Common English Bible
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27. Common English Bible

Easily Understood Phrases

Speaking into an EarOur choice of Bible version should contain only words in common usage and no technical phrases if possible. The Common English Bible was a translation begun in late 2008 and was finished in 2011. It was written in "everyday language" in that difficult and technical words have been replaced by easily understood phrases so that people from all walks of life could readily know what it said. It was also limited in its vocabulary to approximately three to four hundred words. If we were talking to a group of theological students then the New International Version of the Bible would be more appropriate and probably more accurate to its Common Greek, Hebrew and Aramaic sources than the Common English Bible which may use a longer phrase to translate a single Hebrew or Greek word. But use that same version with a class of ten-year-olds and they would probably not even understand even a part of it. The question was, "How much does accuracy count if the hearer does not understand the message?" It impressed me that the New Testament was written not in Latin, the language of the Roman Empire, nor in Classical Greek, the tongue of high society, but in common or Koine Greek, the lingo of the ordinary man and woman in the street. Latin and Classical Greek had their place but when it came to communicating a message, the Early Church chose the crude common language, the "Koine" Greek, as the Bible language of the ordinary people.✞

Meaningful Language

BeggarsMeaningful language enables a person to understand familiar words and phrases we all know. The classic definition from D.T.Niles (1908-1970) of "evangelism" was, "One beggar telling another beggar where to find bread." However, many Christians today do not know the language of beggars. Whether we are using the right language or not in this TV age will largely determine our success or otherwise in evangelism. We must be sure that we are not giving answers to non-existent questions. What we need is an effective language. The evangelism message, like all other effective communication, is comprised of three elements, a source, a message, and a receiver. Communication often breaks down when the message from the source is not at a level the receiver can readily understand. Consider three people as distinguished by their means of transportation. The first was "Mercedes." He was fairly well off, had a good university education, read the business papers and carried a briefcase to work in the city. The second was "Chevette." He was a member of a union, read a popular tabloid newspaper and carried a lunch box to work in a petrochemical plant. The third was "Trike." He was five years old, in grade one and is led by the hand to school every day. What kind of language would be most easily understood by each of these receivers, do you think? Common language words and phrases help those who listen to understand what we are saying. Each of our three communicators Mercedes, Chevette, and Trike has a language bubble that contains the common language words and phrases each one is accustomed to using. Mercedes, for example, knows what a "debenture" and a "lien" mean from his experience in the business world. Chevette understands about "steam traps," "studs" and "dues." Trike, on the other hand, doesn't know many words at all yet except for the basic ones like, "don't touch!" - "come along this minute!" and "No!" - but nothing too complicated. However, Trike's range is growing week by week and will eventually probably reach that of his parents.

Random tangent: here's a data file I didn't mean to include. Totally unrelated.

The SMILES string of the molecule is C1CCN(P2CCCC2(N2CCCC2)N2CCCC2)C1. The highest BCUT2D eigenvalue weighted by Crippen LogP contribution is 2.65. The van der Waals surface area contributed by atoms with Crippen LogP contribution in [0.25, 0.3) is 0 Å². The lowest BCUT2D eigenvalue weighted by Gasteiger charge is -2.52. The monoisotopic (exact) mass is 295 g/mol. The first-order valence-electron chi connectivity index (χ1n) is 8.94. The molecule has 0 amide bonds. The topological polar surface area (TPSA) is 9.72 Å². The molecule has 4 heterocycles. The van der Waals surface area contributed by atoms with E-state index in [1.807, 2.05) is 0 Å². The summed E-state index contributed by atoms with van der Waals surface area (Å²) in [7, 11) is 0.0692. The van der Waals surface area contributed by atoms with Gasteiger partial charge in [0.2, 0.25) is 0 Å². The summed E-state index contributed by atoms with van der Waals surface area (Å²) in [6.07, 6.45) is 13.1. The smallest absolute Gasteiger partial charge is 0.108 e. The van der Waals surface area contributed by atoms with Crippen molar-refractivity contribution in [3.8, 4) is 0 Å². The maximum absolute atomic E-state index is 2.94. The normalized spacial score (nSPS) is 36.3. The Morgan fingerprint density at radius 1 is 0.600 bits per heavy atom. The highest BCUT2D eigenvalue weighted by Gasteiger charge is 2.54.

Differences

Speaker at PodiumThe vocabulary range understood by most adults contains "Common Language Words." All the common language words are understood by both Mercedes and Chevette. Boilermakers, bakers, housewives, and windsurfers have their special vocabulary but everyone has many words in common. Everybody has a different range of words depending upon his or her education, age, and experiences. The key to evangelism is to be sure that the words we use are readily understood by our hearers. That is not to say that we cannot use new words with children. We can and should try to extend their understanding of words but when we use an unfamiliar one we need to immediately explain it.

"Common English Bible"
by Ron Meacock © 1982-2019

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